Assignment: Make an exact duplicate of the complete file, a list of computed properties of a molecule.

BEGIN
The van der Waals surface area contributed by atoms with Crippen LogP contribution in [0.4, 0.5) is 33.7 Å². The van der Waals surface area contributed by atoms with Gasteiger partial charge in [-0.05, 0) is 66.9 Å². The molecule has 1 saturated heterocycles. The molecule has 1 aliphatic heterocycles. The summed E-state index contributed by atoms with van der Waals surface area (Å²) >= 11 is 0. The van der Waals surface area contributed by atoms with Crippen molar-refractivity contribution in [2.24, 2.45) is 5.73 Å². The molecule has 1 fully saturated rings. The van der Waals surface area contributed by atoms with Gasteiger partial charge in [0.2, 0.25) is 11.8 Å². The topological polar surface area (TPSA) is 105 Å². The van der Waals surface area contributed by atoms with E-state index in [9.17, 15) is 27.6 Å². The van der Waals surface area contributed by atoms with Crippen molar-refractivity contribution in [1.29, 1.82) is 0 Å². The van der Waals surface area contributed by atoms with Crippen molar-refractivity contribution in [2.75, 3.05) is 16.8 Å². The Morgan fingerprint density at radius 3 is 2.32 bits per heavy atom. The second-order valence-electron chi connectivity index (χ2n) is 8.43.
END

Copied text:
The van der Waals surface area contributed by atoms with Crippen LogP contribution in [0.4, 0.5) is 33.7 Å². The van der Waals surface area contributed by atoms with Gasteiger partial charge in [-0.05, 0) is 66.9 Å². The molecule has 1 saturated heterocycles. The molecule has 1 aliphatic heterocycles. The summed E-state index contributed by atoms with van der Waals surface area (Å²) >= 11 is 0. The van der Waals surface area contributed by atoms with Crippen molar-refractivity contribution in [2.24, 2.45) is 5.73 Å². The molecule has 1 fully saturated rings. The van der Waals surface area contributed by atoms with Gasteiger partial charge in [0.2, 0.25) is 11.8 Å². The topological polar surface area (TPSA) is 105 Å². The van der Waals surface area contributed by atoms with E-state index in [9.17, 15) is 27.6 Å². The van der Waals surface area contributed by atoms with Crippen molar-refractivity contribution in [1.29, 1.82) is 0 Å². The van der Waals surface area contributed by atoms with Crippen molar-refractivity contribution in [2.75, 3.05) is 16.8 Å². The Morgan fingerprint density at radius 3 is 2.32 bits per heavy atom. The second-order valence-electron chi connectivity index (χ2n) is 8.43.